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University-Wide Initiative to Mark 100th Anniversary of the Tulsa Race Massacre

University-Wide Initiative to Mark 100th Anniversary of the Tulsa Race Massacre

image of plaque
One of the hundreds of bronze plaques in the Greenwood District that mark the location of historic businesses on Black Wall Street.

In 1921, Tulsa’s Greenwood District – also known as “Black Wall Street” – was one of the most affluent black communities in the United States. Yet during the evening of May 31 and the early-morning hours of June 1, 1921, Tulsa exploded. Enraged by rumors that a black youth had raped a white girl, a mob of several thousand white Tulsans orchestrated a violent attack on the Greenwood District.

All told, in approximately 12 hours of white mob violence, the 35 square blocks that constituted the district – more than a dozen churches, five hotels, 31 restaurants, four drugstores, eight doctors’ offices, two dozen grocery stores, a public library and more than 1,000 homes – lay in ruin. It is estimated that as many as 300 people, mostly black, lost their lives in the attack on the Greenwood District. This event – one of the deadliest acts of antiblack violence in U.S. history – is remembered as the Tulsa Race Massacre.

To commemorate the 100-year anniversary of the massacre, plans for a yearlong educational initiative across the University of Oklahoma’s three campuses are underway.

The project is being coordinated by professors Kalenda Eaton and Karlos Hill of the Clara Luper Department of African and African American Studies, along with Daniel Simon, assistant director and editor-in-chief of World Literature Today. Together, they are leading the OU Tulsa Race Massacre Centennial Coordinating Committee, which will serve as the project’s central point of contact.

“We invite faculty and staff from the Norman, OU-Tulsa and OUHSC campuses who are teaching relevant courses, or who are working on projects directly or indirectly related to the centennial throughout the 2020-2021 academic year, to join the initiative by contacting the committee at,” said Hill.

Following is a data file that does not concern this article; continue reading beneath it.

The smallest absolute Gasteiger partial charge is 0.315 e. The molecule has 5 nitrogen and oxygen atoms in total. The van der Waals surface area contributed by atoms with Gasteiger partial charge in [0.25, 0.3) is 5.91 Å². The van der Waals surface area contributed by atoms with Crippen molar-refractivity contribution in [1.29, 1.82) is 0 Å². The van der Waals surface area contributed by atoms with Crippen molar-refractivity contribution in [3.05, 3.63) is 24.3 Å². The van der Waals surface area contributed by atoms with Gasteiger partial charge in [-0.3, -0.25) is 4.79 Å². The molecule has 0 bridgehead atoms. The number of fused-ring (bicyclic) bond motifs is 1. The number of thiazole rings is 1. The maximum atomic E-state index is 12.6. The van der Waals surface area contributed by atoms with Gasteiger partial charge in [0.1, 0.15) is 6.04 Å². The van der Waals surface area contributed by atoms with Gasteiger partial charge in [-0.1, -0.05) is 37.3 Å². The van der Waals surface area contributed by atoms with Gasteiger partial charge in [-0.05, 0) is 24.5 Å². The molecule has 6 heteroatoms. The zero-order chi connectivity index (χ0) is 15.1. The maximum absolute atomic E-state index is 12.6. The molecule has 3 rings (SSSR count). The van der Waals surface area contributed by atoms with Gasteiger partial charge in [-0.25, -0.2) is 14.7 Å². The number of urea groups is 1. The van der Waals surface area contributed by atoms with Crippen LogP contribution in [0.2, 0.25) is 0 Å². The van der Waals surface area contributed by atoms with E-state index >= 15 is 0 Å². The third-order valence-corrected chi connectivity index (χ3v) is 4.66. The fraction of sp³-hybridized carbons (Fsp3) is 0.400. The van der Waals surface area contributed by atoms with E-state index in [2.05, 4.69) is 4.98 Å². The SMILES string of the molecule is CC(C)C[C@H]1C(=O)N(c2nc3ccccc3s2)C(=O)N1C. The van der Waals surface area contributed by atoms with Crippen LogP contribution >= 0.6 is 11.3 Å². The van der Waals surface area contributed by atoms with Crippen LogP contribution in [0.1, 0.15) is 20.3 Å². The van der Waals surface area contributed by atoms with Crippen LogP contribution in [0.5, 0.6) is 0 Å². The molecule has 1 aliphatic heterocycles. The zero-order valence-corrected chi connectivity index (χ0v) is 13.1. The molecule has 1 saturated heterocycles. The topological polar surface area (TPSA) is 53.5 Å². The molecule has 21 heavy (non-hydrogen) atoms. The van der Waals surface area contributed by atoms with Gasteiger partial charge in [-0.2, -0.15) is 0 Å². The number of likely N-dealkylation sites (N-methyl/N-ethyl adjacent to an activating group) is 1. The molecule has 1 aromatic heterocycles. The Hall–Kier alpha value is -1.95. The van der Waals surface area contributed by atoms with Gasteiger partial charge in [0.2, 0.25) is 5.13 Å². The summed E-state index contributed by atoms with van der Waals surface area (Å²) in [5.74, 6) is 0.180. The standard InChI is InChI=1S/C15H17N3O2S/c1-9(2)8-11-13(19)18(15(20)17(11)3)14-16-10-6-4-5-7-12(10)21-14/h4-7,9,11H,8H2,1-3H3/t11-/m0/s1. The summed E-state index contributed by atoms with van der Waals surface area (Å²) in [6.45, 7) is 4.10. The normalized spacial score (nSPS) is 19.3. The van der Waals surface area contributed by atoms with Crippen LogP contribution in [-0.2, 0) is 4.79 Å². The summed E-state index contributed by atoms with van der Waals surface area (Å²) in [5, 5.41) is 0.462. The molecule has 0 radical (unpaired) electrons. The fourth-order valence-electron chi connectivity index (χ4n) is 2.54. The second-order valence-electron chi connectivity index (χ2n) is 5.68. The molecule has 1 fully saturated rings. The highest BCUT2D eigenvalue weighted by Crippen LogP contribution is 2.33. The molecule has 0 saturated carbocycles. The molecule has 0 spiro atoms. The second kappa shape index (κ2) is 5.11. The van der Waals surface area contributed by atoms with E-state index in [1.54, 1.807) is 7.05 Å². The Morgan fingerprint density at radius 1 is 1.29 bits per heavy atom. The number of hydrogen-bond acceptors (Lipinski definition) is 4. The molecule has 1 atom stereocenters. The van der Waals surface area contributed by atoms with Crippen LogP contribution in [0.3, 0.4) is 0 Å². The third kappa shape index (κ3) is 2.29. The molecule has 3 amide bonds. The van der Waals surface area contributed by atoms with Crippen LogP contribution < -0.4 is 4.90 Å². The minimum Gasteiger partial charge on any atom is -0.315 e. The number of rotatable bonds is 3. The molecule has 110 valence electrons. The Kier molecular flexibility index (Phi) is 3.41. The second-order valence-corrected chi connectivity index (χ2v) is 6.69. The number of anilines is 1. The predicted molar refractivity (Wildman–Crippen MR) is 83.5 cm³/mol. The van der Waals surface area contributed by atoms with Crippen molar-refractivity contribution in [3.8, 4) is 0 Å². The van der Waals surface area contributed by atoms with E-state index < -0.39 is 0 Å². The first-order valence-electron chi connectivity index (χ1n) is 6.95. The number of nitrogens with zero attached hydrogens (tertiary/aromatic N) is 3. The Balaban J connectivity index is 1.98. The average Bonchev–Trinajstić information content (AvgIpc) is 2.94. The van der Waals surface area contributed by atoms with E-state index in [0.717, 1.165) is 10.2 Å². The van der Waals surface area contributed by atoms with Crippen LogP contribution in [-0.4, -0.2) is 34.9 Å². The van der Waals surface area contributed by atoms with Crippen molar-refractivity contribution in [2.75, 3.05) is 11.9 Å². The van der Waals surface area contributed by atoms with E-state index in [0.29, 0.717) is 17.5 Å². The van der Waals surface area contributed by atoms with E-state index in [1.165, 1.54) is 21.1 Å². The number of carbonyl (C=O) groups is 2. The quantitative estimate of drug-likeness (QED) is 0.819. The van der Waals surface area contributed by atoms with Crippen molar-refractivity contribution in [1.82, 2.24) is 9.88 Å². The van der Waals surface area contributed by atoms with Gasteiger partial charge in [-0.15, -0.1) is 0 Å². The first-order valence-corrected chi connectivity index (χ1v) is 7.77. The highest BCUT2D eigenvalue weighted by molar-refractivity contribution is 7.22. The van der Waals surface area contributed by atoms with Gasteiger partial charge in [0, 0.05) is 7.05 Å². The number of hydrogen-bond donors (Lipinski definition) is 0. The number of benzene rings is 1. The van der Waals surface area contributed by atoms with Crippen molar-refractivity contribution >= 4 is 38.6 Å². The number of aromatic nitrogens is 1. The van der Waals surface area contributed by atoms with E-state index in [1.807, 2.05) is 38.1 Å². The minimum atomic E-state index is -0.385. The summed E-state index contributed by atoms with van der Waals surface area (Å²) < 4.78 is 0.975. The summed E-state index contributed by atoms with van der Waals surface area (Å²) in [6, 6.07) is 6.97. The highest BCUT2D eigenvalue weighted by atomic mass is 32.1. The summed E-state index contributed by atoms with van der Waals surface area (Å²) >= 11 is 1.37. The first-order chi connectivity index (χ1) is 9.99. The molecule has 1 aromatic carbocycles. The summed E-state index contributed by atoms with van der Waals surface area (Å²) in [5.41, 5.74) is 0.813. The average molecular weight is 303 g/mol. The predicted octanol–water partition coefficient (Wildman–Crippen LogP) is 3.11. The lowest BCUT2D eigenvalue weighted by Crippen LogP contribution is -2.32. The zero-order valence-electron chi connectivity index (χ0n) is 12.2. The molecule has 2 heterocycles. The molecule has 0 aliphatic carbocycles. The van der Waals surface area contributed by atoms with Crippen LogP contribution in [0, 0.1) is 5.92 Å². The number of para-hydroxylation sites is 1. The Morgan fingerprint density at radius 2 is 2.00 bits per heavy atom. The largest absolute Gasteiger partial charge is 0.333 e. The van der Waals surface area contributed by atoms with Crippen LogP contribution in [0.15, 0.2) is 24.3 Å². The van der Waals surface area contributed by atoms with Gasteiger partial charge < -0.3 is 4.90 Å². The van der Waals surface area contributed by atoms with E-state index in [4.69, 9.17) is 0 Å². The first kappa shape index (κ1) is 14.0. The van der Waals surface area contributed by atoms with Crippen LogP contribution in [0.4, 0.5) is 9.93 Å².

Projects that involve teaching, research, creative activity and/or community engagement are especially welcome, including student projects.

“Our aim is to provide a critical space for the OU community to remember and reflect on the upcoming centennial,” said Eaton. “We also hope to engage the ongoing campus-wide conversation about diversity, equity and inclusion.”

Three commemoration projects have already been planned for the Norman campus next spring:


Reflecting on the Past, Facing the Future: The Tulsa Race Massacre Centennial Symposium

The university’s primary commemoration event will be “Reflecting on the Past, Facing the Future: The Tulsa Race Massacre Centennial Symposium.” The symposium will be held April 8-9, 2021, on the Norman campus and will include a keynote presentation, plenary talks and panels.


Redreaming Dreamland

World Literature Today will devote its spring 2021 issue, “Redreaming Dreamland,” to the centennial. The issue will reflect on 1921 and African American multicultural vitality in the 21st century, anchored in Oklahoma yet rippling out on a global scale. Contributors will include internationally renowned writers as well as authors from Oklahoma.


2021 Presidential Dream Course

Hill, along with professors Rilla Askew (English), Meta Carstarphen (Journalism) and John Stewart (Digital Learning), will offer a spring 2021 Presidential Dream Course focusing on the literary, media and historical responses to the massacre. The course will include a series of visiting speakers, who will provide free public lectures.


Additional commemoration projects will include a presentation by Oklahoma Archeological Survey researchers on their ongoing work on mass graves in Tulsa, more than half a dozen courses and other initiatives involving individual faculty members. In an exhibit scheduled to open late this fall, the Bizzell Memorial Library will present photos of the massacre, along with oral histories of the survivors.

The OU commemorations of the Tulsa Race Massacre are being supported, in part, by a Major Grant from Oklahoma Humanities and a Faculty Investment Program Grant from the OU Research Council and the Vice President for Research and Partnerships.

To learn more or to participate, email

Article Published: Wednesday, May 6, 2020